solo travel

View over the Tay

In two short weeks I zip off on my return to Scotland. This period just before leaving is always full of deep introspection, a concerted effort to maintain mental equilibrium even as the days rotate away. My brain starts to wobble like a spinning top losing its torsion. The moment I stop spinning and clatter down is the moment the world begins spinning away from me, usually that intensely hard kernel of departure, of watching the house disappear in the rearview mirror.

When people ask me if I’m prepared, if I’m ready to go, they’re asking about the logistics of the trip. Do I have my flight booked, etc.? The answer is always yes. But the answer to their unspoken question, is no, I’m not ready. I’m never ready. Read more...

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A sign found outside a field in the hills above Dunkeld

A little over three years ago, I decided to leave the beaten path and delve into the dark, scary woods of the unknown. I would switch from a corporate life of technical and sales writing to being my own master as I traveled and wrote. It took me another year of saving before I could actually quit my job and embark on the adventure I’d set before me.

But I was not alone.

My wife, Sarah, brainstormed with me and scrimped every step of the way. Not only was Traveling Savage one of her ideas, but the whole venture wouldn’t have been possible without the financial stability provided by her job. By the time I finally made the jump, I had been in stuck in the doldrums at work for several years. I didn’t have a business plan for Traveling Savage, but I had enough ideas to push through my pragmatic disposition and make such a risky decision into a feasible escape.

And that was the real challenge I was trying to overcome in late 2010: escaping the golden handcuffs of a job I didn’t enjoy while not knowing what to do next. Read more...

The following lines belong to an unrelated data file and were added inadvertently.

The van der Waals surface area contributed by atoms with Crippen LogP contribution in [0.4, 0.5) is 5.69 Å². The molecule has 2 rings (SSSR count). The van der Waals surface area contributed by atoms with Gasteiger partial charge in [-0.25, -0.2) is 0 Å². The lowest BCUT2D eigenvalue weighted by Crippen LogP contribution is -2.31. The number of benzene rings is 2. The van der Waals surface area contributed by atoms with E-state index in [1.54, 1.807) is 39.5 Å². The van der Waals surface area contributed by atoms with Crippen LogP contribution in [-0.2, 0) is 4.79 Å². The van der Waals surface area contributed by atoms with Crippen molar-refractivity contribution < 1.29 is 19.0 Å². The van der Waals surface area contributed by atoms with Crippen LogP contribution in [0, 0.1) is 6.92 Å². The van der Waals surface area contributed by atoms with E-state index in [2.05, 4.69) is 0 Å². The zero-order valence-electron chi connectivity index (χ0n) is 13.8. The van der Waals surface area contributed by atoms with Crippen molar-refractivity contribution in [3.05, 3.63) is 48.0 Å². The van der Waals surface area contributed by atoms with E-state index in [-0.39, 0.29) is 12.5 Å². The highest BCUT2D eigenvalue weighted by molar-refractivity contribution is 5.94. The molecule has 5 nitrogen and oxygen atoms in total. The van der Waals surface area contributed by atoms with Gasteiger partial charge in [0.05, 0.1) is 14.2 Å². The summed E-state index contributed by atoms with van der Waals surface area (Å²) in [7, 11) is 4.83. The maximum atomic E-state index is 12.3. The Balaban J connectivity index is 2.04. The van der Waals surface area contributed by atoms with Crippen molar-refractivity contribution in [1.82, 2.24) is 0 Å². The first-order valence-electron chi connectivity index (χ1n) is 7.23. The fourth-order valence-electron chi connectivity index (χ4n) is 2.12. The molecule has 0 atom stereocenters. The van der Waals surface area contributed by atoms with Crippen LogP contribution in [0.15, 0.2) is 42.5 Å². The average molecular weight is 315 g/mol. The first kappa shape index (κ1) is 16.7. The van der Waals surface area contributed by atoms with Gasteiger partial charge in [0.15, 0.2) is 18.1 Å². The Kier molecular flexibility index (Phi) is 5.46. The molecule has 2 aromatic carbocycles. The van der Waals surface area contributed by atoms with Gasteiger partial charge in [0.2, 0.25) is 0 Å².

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The Traveling Savage After Surmounting Craigower Hill in Pitlochry

And just like that, I’m back.

I’ve been home in Wisconsin for just over a week now, and the three weeks before my return – those I spent rambling in Scotland – are a pulsing bunch of glittering images and glowing memories. How fast the past recedes from the present.

I’ve now had the opportunity to go on several, long solo trips as well as trips with Sarah and my dad since the inception of Traveling Savage. Along the way I scribble in a Moleskine, write on a private poetry site, and punch insights into my iPhone.

I also write here, of course.

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Traveling Savage at Skene House Rosemount, Aberdeen

I’ve got this horrible White Snake song stuck in my head. You know the one that goes “here I go again on my ooooown” followed by some clunky power chords? It’s been on a seemingly infinite, really short loop (I don’t know the rest of it) in my head since Sarah dropped me at the bus bound for O’Hare on Monday. It’s Tuesday afternoon in Scotland as I type this on the Glasgow-Aberdeen train. I’m still traveling. On my own. Again.

It’s a great cosmic irony that a homebody like me is trying to make it in the world of travel writing/blogging/what have you. Especially as a solo traveler. Still trying to figure that one out. But I’ve traveled a lot in the last six months: five weeks in Argentina, three weeks in Scotland, one week in San Antonio, and now I’m on the front end of another five weeks in Scotland. Read more...

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Travel as the Crow Flies

This Wisconsin winter has had its moments: bone-shattering cold, neck-deep snows, weeks without sun, and then 50-degree thaws like a crack of summer light lancing into inert, frigid dark. Just enough warmth to keep the joints moving.

It’s an apt comparison for my state of mind since returning from Argentina. Perhaps throwing myself into the unknown just as the northern USA entered the meteorological equivalent of a blackhole wasn’t the best timing. I’m reminded of that moment when I flung myself out of the Cessna at 11,000 feet – confronted with such an alien feeling, I blacked out. My tandem instructor and I rolled through thin air… Read more...

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